The Sendai Framework for Disaster Risk Reduction (DRR) is a non-legally binding agreement designed to reduce existing levels of risk and prevent emerging risks. While references to conflict were deleted from the final text, Sendai addresses issues parallel to those that would need to be addressed in a prevention and sustaining peace agenda.
"There is no peace without tackling food security and eliminating hunger and there will be no food without tackling climate change.” A couple of days ago, the UN Food and Agriculture Organization (FAO) has published a new and all-encompassing framework on climate change. The organization acknowledges the enormous threats posed by climate change, and outlines how it will tackle environmental changes in the future. The strategy paper is yet another indicator of institutional change: increasingly, organizations worldwide mainstream climate change into their planning.
Food is an undeniable human right that for many years has been interpreted either as a pure gastronomic topic or in terms of humanitarian assistance. These visions have totally disregarded the complex dynamics that are linked to its production and distribution.
Without concerted efforts to help small-scale farmers raise productivity and adapt to climate change, the G20 will not come close to attaining its goal of securing global food systems, argue Ruth Delzeit, Kacana Sipangule and Rainer Thiele.
This working paper by adelphi explores the new research field of city fragility and its links to climate change and migration.
Forecasts of future climate conditions are fairly good, but forecasts of future socioeconomic conditions are another story. To get a sense of how climate change will impact society, many resort to simply layering future climate conditions on top of current socioeconomic conditions. That’s a mistake, write Wolfgang Lutz and Raya Muttarak in Nature Climate Change.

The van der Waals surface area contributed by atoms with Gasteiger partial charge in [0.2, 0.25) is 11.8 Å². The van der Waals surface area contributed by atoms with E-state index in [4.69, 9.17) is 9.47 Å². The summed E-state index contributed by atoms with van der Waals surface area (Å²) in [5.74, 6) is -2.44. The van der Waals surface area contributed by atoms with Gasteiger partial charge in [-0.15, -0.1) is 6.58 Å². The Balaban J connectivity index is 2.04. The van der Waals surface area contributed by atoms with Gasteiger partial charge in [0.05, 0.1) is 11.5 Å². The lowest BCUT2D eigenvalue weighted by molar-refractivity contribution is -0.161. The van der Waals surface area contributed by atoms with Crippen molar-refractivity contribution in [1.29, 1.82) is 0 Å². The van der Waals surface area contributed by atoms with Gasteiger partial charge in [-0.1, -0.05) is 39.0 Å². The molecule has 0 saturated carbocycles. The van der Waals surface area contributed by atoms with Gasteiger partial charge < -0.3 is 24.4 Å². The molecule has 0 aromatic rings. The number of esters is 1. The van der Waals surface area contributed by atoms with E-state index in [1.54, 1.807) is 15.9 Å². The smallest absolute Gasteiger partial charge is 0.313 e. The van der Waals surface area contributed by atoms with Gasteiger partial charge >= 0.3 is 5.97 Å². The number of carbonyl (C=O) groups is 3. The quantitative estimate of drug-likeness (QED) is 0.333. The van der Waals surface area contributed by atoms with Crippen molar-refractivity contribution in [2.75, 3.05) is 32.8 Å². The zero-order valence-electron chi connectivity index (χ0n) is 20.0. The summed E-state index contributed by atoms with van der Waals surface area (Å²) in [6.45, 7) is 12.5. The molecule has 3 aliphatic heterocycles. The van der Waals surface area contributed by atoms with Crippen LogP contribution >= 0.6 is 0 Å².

Extreme weather events and climate variability threaten millions of livelihoods. The UN Food and Agriculture Organization is developing a new tool that helps attenuate the impact of disasters before they occur. Andreas Wüstenberg, FAO Programme Officer for Early Warning Early Action, explains how it works and what results the team obtained from first projects.
Cities are already facing the brunt of a range of interacting risks from criminal violence, terrorism and war to demographic pressures, to climate and environmental change. Coastal megacities are especially at risk given the specific impacts of climate change they face, such as sea-level rise, increased storm frequency and severity, and destruction to infrastructure such as ports, rail and road networks. These risks are amplified as urban populations become ever larger.
Changes in global weather patterns are now projected to have potentially devastating impacts on agriculture in the coming years and decades. The rising “double burden” of malnutrition already threatens to dampen global progress toward better health. Demographic change—a bulging population of youth in Africa and rapid urbanization—is creating opportunities for an economic growth spurt that will affect food demand and organized protests when food security is endangered.
Cities are on the sharp end of a range of risks from criminal violence, terrorism and war to demographic pressures, to climate and environmental change. Coastal megacities are especially at risk given the specific impacts of climate change they face, including accelerated global sea-level rise, increased storm frequency and severity, and destruction to critical infrastructure such as port facilities, rail and road linkages, and energy installations, all of which are amplified as urban populations become ever larger.
The Earth’s front-line defenders are disappearing at an astonishing rate. On average three environmental activists were killed each week in 2015, according to a recent report from the United Nations special rapporteur on the situation of human rights defenders. Global Witness, an international NGO that documents natural resource extraction, corruption, and violence, reports a 59 percent increase in deaths last year compared to 2014. In total, 185 killings of environmental defenders were recorded by Global Witness in 2015.